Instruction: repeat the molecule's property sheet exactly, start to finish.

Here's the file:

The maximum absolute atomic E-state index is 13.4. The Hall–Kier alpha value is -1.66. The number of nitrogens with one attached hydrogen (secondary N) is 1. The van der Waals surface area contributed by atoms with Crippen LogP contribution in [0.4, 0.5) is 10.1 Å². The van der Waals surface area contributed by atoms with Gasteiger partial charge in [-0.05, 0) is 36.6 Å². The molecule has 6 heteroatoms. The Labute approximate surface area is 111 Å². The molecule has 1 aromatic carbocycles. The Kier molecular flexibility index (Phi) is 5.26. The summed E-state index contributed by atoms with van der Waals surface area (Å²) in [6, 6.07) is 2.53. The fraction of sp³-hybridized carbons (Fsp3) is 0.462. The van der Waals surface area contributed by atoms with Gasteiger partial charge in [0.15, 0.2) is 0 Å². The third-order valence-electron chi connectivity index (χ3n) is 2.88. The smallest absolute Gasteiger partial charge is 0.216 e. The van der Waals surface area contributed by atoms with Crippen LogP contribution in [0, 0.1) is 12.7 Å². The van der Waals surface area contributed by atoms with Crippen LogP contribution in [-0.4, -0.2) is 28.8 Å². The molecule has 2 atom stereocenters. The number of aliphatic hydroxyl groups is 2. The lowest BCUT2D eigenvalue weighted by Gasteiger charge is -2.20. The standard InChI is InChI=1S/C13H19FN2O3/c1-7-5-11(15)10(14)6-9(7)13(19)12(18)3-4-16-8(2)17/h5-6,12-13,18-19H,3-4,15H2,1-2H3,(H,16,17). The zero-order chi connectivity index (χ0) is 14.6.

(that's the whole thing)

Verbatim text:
The maximum absolute atomic E-state index is 13.4. The Hall–Kier alpha value is -1.66. The number of nitrogens with one attached hydrogen (secondary N) is 1. The van der Waals surface area contributed by atoms with Crippen LogP contribution in [0.4, 0.5) is 10.1 Å². The van der Waals surface area contributed by atoms with Gasteiger partial charge in [-0.05, 0) is 36.6 Å². The molecule has 6 heteroatoms. The Labute approximate surface area is 111 Å². The molecule has 1 aromatic carbocycles. The Kier molecular flexibility index (Phi) is 5.26. The summed E-state index contributed by atoms with van der Waals surface area (Å²) in [6, 6.07) is 2.53. The fraction of sp³-hybridized carbons (Fsp3) is 0.462. The van der Waals surface area contributed by atoms with Gasteiger partial charge in [0.15, 0.2) is 0 Å². The third-order valence-electron chi connectivity index (χ3n) is 2.88. The smallest absolute Gasteiger partial charge is 0.216 e. The van der Waals surface area contributed by atoms with Crippen LogP contribution in [0, 0.1) is 12.7 Å². The van der Waals surface area contributed by atoms with Crippen LogP contribution in [-0.4, -0.2) is 28.8 Å². The molecule has 2 atom stereocenters. The number of aliphatic hydroxyl groups is 2. The lowest BCUT2D eigenvalue weighted by Gasteiger charge is -2.20. The standard InChI is InChI=1S/C13H19FN2O3/c1-7-5-11(15)10(14)6-9(7)13(19)12(18)3-4-16-8(2)17/h5-6,12-13,18-19H,3-4,15H2,1-2H3,(H,16,17). The zero-order chi connectivity index (χ0) is 14.6.